The NHS has issued a call for anyone eligible for cervical screening to come forward for a potentially life-saving appointment, with nearly a third, around 4.6 million, not taking up their latest test.
The plea from senior NHS medics comes on the back of the health service sending a record number of invites for cervical screening in the last year, as part of its ambition to eradicate the cancer through a combination of vaccination and early identification.
More than five million invites were sent in the last full year (2021/22) – up by over a tenth (10.5%) on pre-pandemic levels.
Screening helps prevent cervical cancer by using a highly effective test to check for high-risk human papillomavirus (HPV), which is found in over 99% of all cervical cancers and which may cause abnormal cells to develop in the cervix. These abnormal cells can, over time, turn into cancer if left untreated.
Around 2,700 women are diagnosed with cervical cancer in England each year, but the NHS screening programme helps save around 5,000 lives each year.
GP and NHS Interim Medical Director for Primary Care, Dr Kiren Collison said: “We have made great progress on our Cervical Screening Programme and the combined effects of the HPV vaccine and the new, more sensitive way of screening for cervical cancer means that we have the opportunity to eliminate cervical cancer altogether.
“Having the potential to completely eradicate a disease that affects thousands of people every year is remarkable, but in order to do this, it is vital that people take up the offer of a test – so if you have received an invitation, or missed your last screening, don’t wait to make an appointment, put your health first and book an appointment with your GP practice or sexual health clinic today – getting checked can save your life.”
The plea from senior NHS medics comes as a cervical cancer charity, Jo’s Cervical Cancer Trust, launches its annual Cervical Cancer Prevention Week (23 – 29 Jan 2023) to raise awareness of cervical cancer and drive uptake of the NHS Cervical Screening Programme.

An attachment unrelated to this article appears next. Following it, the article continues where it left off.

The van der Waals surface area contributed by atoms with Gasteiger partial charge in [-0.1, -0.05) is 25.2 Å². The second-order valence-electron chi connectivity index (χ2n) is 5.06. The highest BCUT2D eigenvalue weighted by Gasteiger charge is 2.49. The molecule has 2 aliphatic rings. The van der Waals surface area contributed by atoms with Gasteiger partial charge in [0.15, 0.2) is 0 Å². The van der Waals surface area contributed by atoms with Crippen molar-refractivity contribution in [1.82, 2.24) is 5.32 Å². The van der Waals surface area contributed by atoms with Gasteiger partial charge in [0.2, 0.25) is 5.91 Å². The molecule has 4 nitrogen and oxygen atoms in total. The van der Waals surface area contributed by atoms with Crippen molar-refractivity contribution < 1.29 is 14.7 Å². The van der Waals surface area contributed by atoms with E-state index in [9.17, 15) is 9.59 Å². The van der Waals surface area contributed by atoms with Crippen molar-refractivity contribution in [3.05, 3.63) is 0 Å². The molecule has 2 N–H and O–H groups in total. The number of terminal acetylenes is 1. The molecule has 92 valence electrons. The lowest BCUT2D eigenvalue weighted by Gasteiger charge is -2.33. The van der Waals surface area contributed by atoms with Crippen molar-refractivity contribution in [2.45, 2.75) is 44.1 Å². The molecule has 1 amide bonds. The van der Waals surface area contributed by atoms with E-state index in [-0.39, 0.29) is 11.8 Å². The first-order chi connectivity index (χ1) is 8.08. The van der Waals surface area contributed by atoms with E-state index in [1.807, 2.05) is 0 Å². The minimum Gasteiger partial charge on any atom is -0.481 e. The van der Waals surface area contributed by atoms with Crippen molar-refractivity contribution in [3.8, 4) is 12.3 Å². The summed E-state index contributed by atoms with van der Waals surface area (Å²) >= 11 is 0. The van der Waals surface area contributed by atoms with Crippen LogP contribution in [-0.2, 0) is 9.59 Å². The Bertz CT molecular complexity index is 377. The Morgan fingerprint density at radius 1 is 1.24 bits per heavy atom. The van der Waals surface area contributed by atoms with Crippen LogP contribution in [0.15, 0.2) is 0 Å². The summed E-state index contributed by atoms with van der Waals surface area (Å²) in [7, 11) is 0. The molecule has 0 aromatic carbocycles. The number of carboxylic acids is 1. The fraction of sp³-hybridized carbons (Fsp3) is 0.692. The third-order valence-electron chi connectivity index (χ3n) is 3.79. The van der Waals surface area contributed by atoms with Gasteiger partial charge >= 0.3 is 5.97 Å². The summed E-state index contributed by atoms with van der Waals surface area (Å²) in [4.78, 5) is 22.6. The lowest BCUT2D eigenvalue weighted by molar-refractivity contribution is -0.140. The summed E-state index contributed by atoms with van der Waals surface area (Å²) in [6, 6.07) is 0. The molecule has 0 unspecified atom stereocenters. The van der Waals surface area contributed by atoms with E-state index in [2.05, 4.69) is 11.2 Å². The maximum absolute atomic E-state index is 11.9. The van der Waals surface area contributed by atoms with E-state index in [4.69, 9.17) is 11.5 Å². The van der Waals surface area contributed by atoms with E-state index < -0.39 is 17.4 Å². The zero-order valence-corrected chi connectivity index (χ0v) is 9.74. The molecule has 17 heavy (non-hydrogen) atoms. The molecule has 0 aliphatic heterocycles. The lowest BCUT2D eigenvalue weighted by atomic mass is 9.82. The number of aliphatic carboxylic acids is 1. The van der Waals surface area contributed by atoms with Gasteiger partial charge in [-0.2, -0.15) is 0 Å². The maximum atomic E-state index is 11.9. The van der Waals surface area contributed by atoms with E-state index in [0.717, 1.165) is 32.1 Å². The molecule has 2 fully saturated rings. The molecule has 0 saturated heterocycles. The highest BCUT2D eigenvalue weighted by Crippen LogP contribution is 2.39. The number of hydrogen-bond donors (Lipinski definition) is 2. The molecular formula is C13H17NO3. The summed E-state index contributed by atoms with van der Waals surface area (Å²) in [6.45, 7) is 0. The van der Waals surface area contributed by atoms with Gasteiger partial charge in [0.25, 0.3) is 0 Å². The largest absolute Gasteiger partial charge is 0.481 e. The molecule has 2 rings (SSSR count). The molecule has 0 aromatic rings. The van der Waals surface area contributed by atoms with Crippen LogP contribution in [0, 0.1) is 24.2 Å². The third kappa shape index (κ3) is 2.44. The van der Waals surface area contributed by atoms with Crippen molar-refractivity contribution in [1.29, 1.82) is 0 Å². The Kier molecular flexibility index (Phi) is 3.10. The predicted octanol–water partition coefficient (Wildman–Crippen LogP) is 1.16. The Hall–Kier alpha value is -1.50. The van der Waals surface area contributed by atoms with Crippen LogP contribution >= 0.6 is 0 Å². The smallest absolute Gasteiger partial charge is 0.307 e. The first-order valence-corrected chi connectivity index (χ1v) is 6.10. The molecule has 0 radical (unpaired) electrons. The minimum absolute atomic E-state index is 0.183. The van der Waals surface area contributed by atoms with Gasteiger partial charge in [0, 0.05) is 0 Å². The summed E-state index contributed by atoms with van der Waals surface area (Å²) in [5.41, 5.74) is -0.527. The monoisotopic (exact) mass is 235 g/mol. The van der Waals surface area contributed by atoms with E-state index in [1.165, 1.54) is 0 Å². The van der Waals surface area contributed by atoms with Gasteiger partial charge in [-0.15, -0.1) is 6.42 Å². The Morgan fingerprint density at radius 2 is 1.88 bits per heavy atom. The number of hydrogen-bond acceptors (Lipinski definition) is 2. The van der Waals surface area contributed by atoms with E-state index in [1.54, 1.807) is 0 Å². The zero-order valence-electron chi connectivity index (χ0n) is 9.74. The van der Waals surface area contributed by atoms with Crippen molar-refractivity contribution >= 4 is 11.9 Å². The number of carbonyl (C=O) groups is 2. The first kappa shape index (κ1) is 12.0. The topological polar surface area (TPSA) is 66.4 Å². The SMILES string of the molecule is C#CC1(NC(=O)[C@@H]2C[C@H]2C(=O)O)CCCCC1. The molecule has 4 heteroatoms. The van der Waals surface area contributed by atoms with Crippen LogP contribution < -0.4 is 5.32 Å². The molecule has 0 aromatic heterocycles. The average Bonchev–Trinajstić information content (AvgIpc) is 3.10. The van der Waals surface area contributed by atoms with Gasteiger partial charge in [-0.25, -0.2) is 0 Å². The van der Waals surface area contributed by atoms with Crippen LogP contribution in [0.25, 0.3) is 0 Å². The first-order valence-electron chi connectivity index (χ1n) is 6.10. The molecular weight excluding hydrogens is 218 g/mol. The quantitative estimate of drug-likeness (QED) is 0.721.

Screening involves taking a small sample of cells from the cervix and looking for high-risk human papillomavirus (HPV) that could develop into cervical cancer if left untreated.
Eligible people aged between 25 to 64 are invited by letter every 3-5 years depending on their age, or more frequently if HPV or cell changes are detected.
National Clinical Director for Cancer, Professor Peter Johnson, said: “Screening is an effective way to prevent cervical cancer developing or to catch it at a very early stage, which is why it is especially important that people attend their screening appointments.
“There are lots of reasons why somebody might not want to come forward – embarrassment, inconvenience, or uncertainty – but please speak to a healthcare professional if you are unsure.
“It’s also important to understand that HPV can remain undetected for many years before later going on to cause abnormal cells which can lead to cancer, so even if you’ve previously had a negative test, it is vital that you attend your next one.”
The NHS achieved an increase in cervical screening in 2021/22 with 3.5 million women aged 25-64 being screened, up 9.4% from the previous year (19/20) when 3.2 million were screened.
Having HPV does not mean someone has or will develop cervical cancer; it is a common virus that most people have at some point in their life without knowing it and usually goes away on its own. If cell changes are identified early, cervical cancer can be prevented from developing.
Minister for Women’s Health Maria Caulfield said: “I have seen first hand through working as a nurse in a cancer unit how important it is to detect this cruel disease early and the NHS cervical screening programme is an vital way of detecting risk of and preventing cervical cancers.
“We’re improving the cervical screening process, including opening up 24/7 laboratory screening and expanding the locations options available – so people can get their results faster and their tests easier.
“I encourage those eligible to attend their potentially life-saving screening when invited.”
The NHS is also trialling self-screening for cervical cancer at home, with the results of that pilot set to inform whether it should be rolled out nationally.
The NHS also offers the HPV vaccination to all children aged 12 and 13 at school in Year 8, and up to 25 years through GP practices for those who may have missed vaccination in school, to protect against the most common types of HPV. It is still important to attend a cervical screening appointment when invited because the HPV vaccine does not protect against all strains of HPV.
Cervical screening is available by appointment at local GP practices and at some local sexual health services.